Gender Dysphoria and Transgender Patients
We are an inclusive surgery and proudly support our Transgender patients in managing referrals, prescriptions and their wider physical and mental health.
If you are questioning your gender, or have decided you wish to be referred to a Gender Identity Clinic (GIC) our GPs are happy to discuss this with you and explain the options available to you.
We can refer you to any NHS GIC of your choice. Waiting times nationally are very long, often several years.
You may choose to see a private clinic in order to be seen sooner. This is independent of any NHS referral any would not impact on any NHS referral or waiting times.
Most private clinics accept self-referrals. Please be aware however that if you commence private treatment it is not necessarily the case that we as your GP will definitely take over any prescribing. You should be prepared to pay for such treatment privately. In some cases, depending on the private clinic, we may agree to Shared Care and thus your prescriptions would be NHS and incur the NHS prescription charge.
We tend to enter Shared Care for medications with most NHS GICs and several private clinics. Shared care is not compulsory for GPs and is ultimately at the discretion of the practice. When considering shared care agreements from private clinics we make a judgement on the reputability of the specialist, the comprehensiveness of any assessments that have taken place, and the proposed medication.
There are some clinics we do not enter shared care with, GenderGP is an example of this, due to concerns about the above criteria.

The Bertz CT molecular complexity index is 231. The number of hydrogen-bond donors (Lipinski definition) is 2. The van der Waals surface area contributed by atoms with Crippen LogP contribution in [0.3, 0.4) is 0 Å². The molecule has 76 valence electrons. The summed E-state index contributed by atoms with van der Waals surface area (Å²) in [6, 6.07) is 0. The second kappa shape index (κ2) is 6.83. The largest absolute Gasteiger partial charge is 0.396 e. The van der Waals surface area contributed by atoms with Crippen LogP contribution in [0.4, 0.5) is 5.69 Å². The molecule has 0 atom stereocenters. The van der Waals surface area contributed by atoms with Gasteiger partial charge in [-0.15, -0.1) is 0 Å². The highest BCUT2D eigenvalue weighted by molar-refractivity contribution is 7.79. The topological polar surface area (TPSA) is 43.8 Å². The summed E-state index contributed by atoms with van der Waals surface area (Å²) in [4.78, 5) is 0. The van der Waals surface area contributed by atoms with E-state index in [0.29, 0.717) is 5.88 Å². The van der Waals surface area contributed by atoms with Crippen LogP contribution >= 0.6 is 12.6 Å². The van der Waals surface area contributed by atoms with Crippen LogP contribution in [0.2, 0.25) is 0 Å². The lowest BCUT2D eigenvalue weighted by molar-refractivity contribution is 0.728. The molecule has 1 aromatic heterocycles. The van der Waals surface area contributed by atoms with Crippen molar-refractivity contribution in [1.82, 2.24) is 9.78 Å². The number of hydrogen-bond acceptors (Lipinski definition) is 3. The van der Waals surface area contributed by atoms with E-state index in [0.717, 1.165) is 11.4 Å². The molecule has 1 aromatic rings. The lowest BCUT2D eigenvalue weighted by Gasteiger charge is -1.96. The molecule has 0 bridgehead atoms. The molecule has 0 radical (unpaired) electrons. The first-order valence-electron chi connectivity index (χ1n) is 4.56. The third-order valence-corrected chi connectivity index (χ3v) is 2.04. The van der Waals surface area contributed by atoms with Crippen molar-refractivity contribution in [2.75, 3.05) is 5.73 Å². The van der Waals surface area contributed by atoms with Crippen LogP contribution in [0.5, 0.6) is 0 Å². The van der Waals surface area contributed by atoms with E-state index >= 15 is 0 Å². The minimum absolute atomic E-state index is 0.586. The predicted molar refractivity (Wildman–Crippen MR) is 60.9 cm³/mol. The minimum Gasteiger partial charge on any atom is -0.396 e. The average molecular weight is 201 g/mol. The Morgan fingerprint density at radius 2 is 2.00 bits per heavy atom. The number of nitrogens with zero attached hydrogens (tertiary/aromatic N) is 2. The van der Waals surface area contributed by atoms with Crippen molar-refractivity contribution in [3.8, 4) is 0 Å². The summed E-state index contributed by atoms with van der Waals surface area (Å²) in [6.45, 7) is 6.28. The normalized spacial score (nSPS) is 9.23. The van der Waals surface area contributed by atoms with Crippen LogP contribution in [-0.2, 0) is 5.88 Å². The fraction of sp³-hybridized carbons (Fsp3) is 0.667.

We do however generally assist such patients with monitoring blood tests and the administration of medication if required (i.e. medication prescribed by the specialist)
Waiting lists for GICs tend to be long. We do not issue 'bridging' hormones to patients waiting to be seen. We are not experts in prescribing hormonal medication for Transgender patients, being unaware of the doses required and the monitoring involved. This lies outside out competency and as such we do not feel able to prescribe.
Changing Your Name and Gender
You can at any stage change your 'known as' name on our medical system, so staff call you by your chosen name. We can also remove your Title (Mr/Miss/Mrs)
Changing your Registered Name is reflected throughout the NHS system, and so requires proof of change of name e.g. Deed Poll, after which we can change it.
Changing your gender marker is more complex. The NHS currently has a binary gender marker system, either 'M' or 'F'. Changing this requires a completely new medical record and NHS number. Your old NHS number and associated medical records are retired completely, and a brand new NHS number with new gender marker is created.
This is important to appreciate, as things like previous medical history, vaccinations and allergies could be lost unless they are transferred across. If you wish to change your gender marker we will generally ask you for permission to transfer your previous medical record across to your new NHS number so that no information is lost.
It's also important to realise that NHS screening programmes rely on your gender marker. E.g. If a Trans-man changes his gender marker from F to M during his transition aged 23, but still has a cervix, when he reaches ages 25 he will NOT automatically be invited for cervical screening unless special arrangements are put in place. Our admin team are experienced in managing these issues and can help you navigate this confusing landscape.